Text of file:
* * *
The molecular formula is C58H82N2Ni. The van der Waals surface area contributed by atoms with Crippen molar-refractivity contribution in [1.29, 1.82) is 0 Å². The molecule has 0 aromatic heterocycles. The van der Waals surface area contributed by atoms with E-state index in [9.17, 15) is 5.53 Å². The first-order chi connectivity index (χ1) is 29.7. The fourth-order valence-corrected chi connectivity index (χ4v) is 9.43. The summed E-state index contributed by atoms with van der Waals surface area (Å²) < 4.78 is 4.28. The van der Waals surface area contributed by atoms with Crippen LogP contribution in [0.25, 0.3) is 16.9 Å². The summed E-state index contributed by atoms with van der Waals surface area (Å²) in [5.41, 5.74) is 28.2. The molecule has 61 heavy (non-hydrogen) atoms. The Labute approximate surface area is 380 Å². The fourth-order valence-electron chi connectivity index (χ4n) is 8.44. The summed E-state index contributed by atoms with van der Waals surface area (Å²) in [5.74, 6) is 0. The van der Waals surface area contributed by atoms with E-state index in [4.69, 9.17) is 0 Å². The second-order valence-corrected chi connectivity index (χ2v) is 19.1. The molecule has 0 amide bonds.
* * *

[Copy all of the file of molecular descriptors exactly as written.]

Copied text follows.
The molecular formula is C58H82N2Ni. The van der Waals surface area contributed by atoms with Crippen molar-refractivity contribution in [1.29, 1.82) is 0 Å². The molecule has 0 aromatic heterocycles. The van der Waals surface area contributed by atoms with E-state index in [9.17, 15) is 5.53 Å². The first-order chi connectivity index (χ1) is 29.7. The fourth-order valence-corrected chi connectivity index (χ4v) is 9.43. The summed E-state index contributed by atoms with van der Waals surface area (Å²) < 4.78 is 4.28. The van der Waals surface area contributed by atoms with Crippen LogP contribution in [0.25, 0.3) is 16.9 Å². The summed E-state index contributed by atoms with van der Waals surface area (Å²) in [5.41, 5.74) is 28.2. The molecule has 61 heavy (non-hydrogen) atoms. The Labute approximate surface area is 380 Å². The fourth-order valence-electron chi connectivity index (χ4n) is 8.44. The summed E-state index contributed by atoms with van der Waals surface area (Å²) in [5.74, 6) is 0. The van der Waals surface area contributed by atoms with E-state index in [4.69, 9.17) is 0 Å². The second-order valence-corrected chi connectivity index (χ2v) is 19.1. The molecule has 0 amide bonds.